- Virginia lawmakers are considering a bill that would define remote patient monitoring and include it in the commonwealth’s telehealth and telemedicine guidelines.
House Bill 1970 and Senate Bill 1221, both filed on January 9, define RPM as “the delivery of home health services using telecommunications technology to enhance the delivery of home health care, including monitoring of clinical patient data such as weight, blood pressure, pulse, pulse oximetry, blood glucose, and other condition-specific data; medication adherence monitoring; and interactive video conferencing with or without digital image upload.”
Both bills require Virginia payers, including the commonwealth’s Medicaid program, to reimburse healthcare providers for RPM services “to the full extent that these services are available.” In addition, they would allow providers in other states who are in good standing with their medical boards and permitted to use connected care technologies to use them on Virginia residents.
Finally, the bills establish that any telemedicine services are legislated from where the practitioner is located.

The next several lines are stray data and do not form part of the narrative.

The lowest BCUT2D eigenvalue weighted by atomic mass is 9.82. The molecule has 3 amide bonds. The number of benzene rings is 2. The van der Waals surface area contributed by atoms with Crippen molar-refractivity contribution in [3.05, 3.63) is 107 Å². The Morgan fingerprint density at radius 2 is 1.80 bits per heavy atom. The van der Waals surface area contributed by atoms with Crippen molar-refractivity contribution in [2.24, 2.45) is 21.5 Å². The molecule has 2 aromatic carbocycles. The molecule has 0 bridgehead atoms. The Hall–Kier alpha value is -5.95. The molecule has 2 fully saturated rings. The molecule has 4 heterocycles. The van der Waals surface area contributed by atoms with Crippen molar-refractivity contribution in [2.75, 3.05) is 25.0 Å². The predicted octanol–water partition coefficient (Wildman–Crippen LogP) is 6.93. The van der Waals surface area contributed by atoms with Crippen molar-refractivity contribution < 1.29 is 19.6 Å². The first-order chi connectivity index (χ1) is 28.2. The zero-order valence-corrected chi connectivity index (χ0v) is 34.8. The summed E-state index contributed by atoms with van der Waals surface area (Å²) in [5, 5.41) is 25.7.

The bills improve the connected health landscape in a state that houses several large health systems using telehealth and telemedicine, as well as the Mid-Atlantic Telehealth Resource Center at the University of Virginia Center for Telehealth, one of 12 regional and two national resource centers blanketing the US.
Just as importantly, they position healthcare providers in the commonwealth to take advantage of new reimbursement opportunities from the Centers for Medicare & Medicaid Services (CMS), which has included new CPT codes for RPM services in this year’s Physician Fee Schedule and Quality Payment Program.
Virginia was one of the first states in the nation to mandate private payer parity for telehealth, and in 2015 and 2016 lawmakers enacted legislation expanding commercial insurance coverage and establishing rules and guidelines for those services.